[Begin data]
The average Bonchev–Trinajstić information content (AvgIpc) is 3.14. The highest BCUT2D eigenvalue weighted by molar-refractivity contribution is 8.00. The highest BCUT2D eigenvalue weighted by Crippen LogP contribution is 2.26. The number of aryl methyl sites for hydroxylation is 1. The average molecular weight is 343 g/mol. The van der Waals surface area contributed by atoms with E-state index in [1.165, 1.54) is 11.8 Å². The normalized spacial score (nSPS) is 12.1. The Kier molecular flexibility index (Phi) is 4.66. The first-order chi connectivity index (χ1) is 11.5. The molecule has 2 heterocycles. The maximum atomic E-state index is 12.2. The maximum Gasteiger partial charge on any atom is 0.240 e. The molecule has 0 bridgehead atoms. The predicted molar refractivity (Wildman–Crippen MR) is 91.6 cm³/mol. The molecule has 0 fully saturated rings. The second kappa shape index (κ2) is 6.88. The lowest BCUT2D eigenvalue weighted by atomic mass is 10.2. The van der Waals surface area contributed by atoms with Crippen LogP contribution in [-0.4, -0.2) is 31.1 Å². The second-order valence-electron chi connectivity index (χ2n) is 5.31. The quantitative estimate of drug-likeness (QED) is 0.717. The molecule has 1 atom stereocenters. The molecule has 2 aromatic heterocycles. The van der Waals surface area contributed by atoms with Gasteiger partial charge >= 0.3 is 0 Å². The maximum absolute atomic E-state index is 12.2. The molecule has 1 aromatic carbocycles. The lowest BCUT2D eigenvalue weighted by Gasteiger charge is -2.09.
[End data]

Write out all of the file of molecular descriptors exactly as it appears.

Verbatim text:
The average Bonchev–Trinajstić information content (AvgIpc) is 3.14. The highest BCUT2D eigenvalue weighted by molar-refractivity contribution is 8.00. The highest BCUT2D eigenvalue weighted by Crippen LogP contribution is 2.26. The number of aryl methyl sites for hydroxylation is 1. The average molecular weight is 343 g/mol. The van der Waals surface area contributed by atoms with E-state index in [1.165, 1.54) is 11.8 Å². The normalized spacial score (nSPS) is 12.1. The Kier molecular flexibility index (Phi) is 4.66. The first-order chi connectivity index (χ1) is 11.5. The molecule has 2 heterocycles. The maximum atomic E-state index is 12.2. The maximum Gasteiger partial charge on any atom is 0.240 e. The molecule has 0 bridgehead atoms. The predicted molar refractivity (Wildman–Crippen MR) is 91.6 cm³/mol. The molecule has 0 fully saturated rings. The second kappa shape index (κ2) is 6.88. The lowest BCUT2D eigenvalue weighted by atomic mass is 10.2. The van der Waals surface area contributed by atoms with Crippen LogP contribution in [-0.4, -0.2) is 31.1 Å². The second-order valence-electron chi connectivity index (χ2n) is 5.31. The quantitative estimate of drug-likeness (QED) is 0.717. The molecule has 1 atom stereocenters. The molecule has 2 aromatic heterocycles. The van der Waals surface area contributed by atoms with Gasteiger partial charge >= 0.3 is 0 Å². The maximum absolute atomic E-state index is 12.2. The molecule has 1 aromatic carbocycles. The lowest BCUT2D eigenvalue weighted by Gasteiger charge is -2.09.